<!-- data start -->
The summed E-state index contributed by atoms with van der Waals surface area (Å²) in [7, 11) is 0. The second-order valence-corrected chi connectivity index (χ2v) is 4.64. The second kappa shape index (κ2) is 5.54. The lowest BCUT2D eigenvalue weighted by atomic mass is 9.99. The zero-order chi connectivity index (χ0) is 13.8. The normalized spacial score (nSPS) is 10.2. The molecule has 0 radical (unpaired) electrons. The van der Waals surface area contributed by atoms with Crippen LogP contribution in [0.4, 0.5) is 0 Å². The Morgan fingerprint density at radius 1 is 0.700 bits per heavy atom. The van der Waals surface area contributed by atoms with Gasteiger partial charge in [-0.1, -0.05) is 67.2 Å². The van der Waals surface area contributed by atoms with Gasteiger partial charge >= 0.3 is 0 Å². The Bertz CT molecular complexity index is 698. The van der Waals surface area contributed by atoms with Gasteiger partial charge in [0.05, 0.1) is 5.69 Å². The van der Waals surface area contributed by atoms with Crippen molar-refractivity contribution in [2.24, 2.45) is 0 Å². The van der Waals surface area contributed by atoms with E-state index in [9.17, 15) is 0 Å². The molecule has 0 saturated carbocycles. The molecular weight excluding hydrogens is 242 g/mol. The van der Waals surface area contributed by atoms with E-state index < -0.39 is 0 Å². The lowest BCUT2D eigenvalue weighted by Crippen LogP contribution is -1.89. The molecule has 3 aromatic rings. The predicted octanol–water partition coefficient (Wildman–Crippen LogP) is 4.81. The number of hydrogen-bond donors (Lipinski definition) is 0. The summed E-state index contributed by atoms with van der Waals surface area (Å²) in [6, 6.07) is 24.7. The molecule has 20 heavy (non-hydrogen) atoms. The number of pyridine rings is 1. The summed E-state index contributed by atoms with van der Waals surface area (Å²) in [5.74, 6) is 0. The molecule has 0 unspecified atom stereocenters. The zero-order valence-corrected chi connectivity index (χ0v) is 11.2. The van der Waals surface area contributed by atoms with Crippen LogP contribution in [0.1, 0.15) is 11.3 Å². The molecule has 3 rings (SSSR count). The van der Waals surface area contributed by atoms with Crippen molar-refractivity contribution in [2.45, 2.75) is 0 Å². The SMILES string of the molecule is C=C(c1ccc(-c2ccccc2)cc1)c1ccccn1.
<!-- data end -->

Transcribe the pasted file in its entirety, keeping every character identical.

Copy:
The summed E-state index contributed by atoms with van der Waals surface area (Å²) in [7, 11) is 0. The second-order valence-corrected chi connectivity index (χ2v) is 4.64. The second kappa shape index (κ2) is 5.54. The lowest BCUT2D eigenvalue weighted by atomic mass is 9.99. The zero-order chi connectivity index (χ0) is 13.8. The normalized spacial score (nSPS) is 10.2. The molecule has 0 radical (unpaired) electrons. The van der Waals surface area contributed by atoms with Crippen LogP contribution in [0.4, 0.5) is 0 Å². The Morgan fingerprint density at radius 1 is 0.700 bits per heavy atom. The van der Waals surface area contributed by atoms with Gasteiger partial charge in [-0.1, -0.05) is 67.2 Å². The van der Waals surface area contributed by atoms with Gasteiger partial charge >= 0.3 is 0 Å². The Bertz CT molecular complexity index is 698. The van der Waals surface area contributed by atoms with Gasteiger partial charge in [0.05, 0.1) is 5.69 Å². The van der Waals surface area contributed by atoms with Crippen molar-refractivity contribution in [2.24, 2.45) is 0 Å². The van der Waals surface area contributed by atoms with E-state index in [9.17, 15) is 0 Å². The molecule has 0 saturated carbocycles. The molecular weight excluding hydrogens is 242 g/mol. The van der Waals surface area contributed by atoms with E-state index < -0.39 is 0 Å². The lowest BCUT2D eigenvalue weighted by Crippen LogP contribution is -1.89. The molecule has 3 aromatic rings. The predicted octanol–water partition coefficient (Wildman–Crippen LogP) is 4.81. The number of hydrogen-bond donors (Lipinski definition) is 0. The summed E-state index contributed by atoms with van der Waals surface area (Å²) in [6, 6.07) is 24.7. The molecule has 20 heavy (non-hydrogen) atoms. The number of pyridine rings is 1. The summed E-state index contributed by atoms with van der Waals surface area (Å²) in [5.74, 6) is 0. The molecule has 0 unspecified atom stereocenters. The zero-order valence-corrected chi connectivity index (χ0v) is 11.2. The van der Waals surface area contributed by atoms with Crippen LogP contribution in [0.1, 0.15) is 11.3 Å². The molecule has 3 rings (SSSR count). The van der Waals surface area contributed by atoms with Crippen molar-refractivity contribution in [2.45, 2.75) is 0 Å². The SMILES string of the molecule is C=C(c1ccc(-c2ccccc2)cc1)c1ccccn1.